Michelle and I have played so many games of Race for the Galaxy that I can even come up with some meaningful statistics. Most game recorded were 2-player games. Only a few were 3-player games (with Han). Winning scores range from 23 to 65, average 35.9, median 34. Losing scores range from 13 to 44, average 26.6, median 26. Difference in score between winner and loser can be as big as 38, average being 9.3, and median 7. The very high scoring games were all using consume strategies. I have now found that the consume strategy can be very powerful. It is more tedious to set up, since you need to have some production worlds, you need to have good consume worlds, and you need to spend actions producing goods before consuming them for points. However once all is set up, the victory point chips just keep rolling in, unstoppable. Well, this may be because we always play the advanced 2-player game, i.e. you can choose 2 roles per round. So you can do Consume and then Produce for the next round. The consume strategy may not be as easy in 3 or 4 player games.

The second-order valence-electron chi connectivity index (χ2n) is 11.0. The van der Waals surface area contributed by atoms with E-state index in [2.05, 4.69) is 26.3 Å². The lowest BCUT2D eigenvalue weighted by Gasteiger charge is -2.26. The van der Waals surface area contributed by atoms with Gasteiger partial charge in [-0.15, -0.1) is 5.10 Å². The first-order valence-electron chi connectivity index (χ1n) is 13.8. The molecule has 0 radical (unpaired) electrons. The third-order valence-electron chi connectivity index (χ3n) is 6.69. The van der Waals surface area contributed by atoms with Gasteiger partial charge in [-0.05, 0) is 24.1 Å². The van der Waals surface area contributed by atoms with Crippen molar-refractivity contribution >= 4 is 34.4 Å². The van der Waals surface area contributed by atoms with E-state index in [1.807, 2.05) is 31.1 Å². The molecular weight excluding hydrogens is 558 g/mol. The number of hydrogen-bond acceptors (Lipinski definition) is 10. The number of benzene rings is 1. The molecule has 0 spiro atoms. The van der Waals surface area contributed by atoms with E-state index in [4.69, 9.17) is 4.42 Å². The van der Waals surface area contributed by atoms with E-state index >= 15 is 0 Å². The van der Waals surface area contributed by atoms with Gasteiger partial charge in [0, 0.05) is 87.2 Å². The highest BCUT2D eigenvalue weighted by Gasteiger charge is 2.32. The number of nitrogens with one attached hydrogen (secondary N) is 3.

I have developed a convention for recording games of Race for the Galaxy. I record the results of all my games played. For Race for the Galaxy, I started with my usual convention, but it has since evolved to have its own convention. It started with something like:
which means Michelle won the game with 31 points, and my score was 29 points. Then it became:
FYV cards 19, special 10, chips 2 = 31
HCS cards 23, special 5, chips 1 = 29
which breaks down the points earned from normal cards, special 6-cost development cards, and victory point chips. Next:
FYV cards 19, special 10, chips 2 = 31 (13 cards)
HCS cards 23, special 5, chips 1 = 29 (11 cards)
I added the number of cards played by each player onto their tableau.
FYV cards 19 (13), special 10 (1), chips 2 = 31
HCS cards 23 (11), special 5 (1), chips 1 = 29
Number of cards moved to after the score of the normal cards. And I also specified the number of 6-cost development cards.
FYV cards 19 (13), special 10 (1 - new galactic order), chips 2 = 31 (mostly military)
HCS cards 23 (11), special 5 (1 - galactic federation), chips 1 = 29 (military)
Finally I added the start world in square brackets after the player name. I listed down the name of the 6-cost development cards. I usually describe the general strategy used. Sometimes I added a paragraph below to describe interesting aspects of the particular game.
Non gamers (and probably gamers too) will think I'm crazy.
In a recent game of Mystery Rummy: Al Capone and the Chicago Underworld, after I had done my first card draw, my hand had 10 evidence cards of different colours, and 2 gavel cards. There are only 11 different colours in the game. Needless to say, I lost that hand. The rummy god doesn't like me.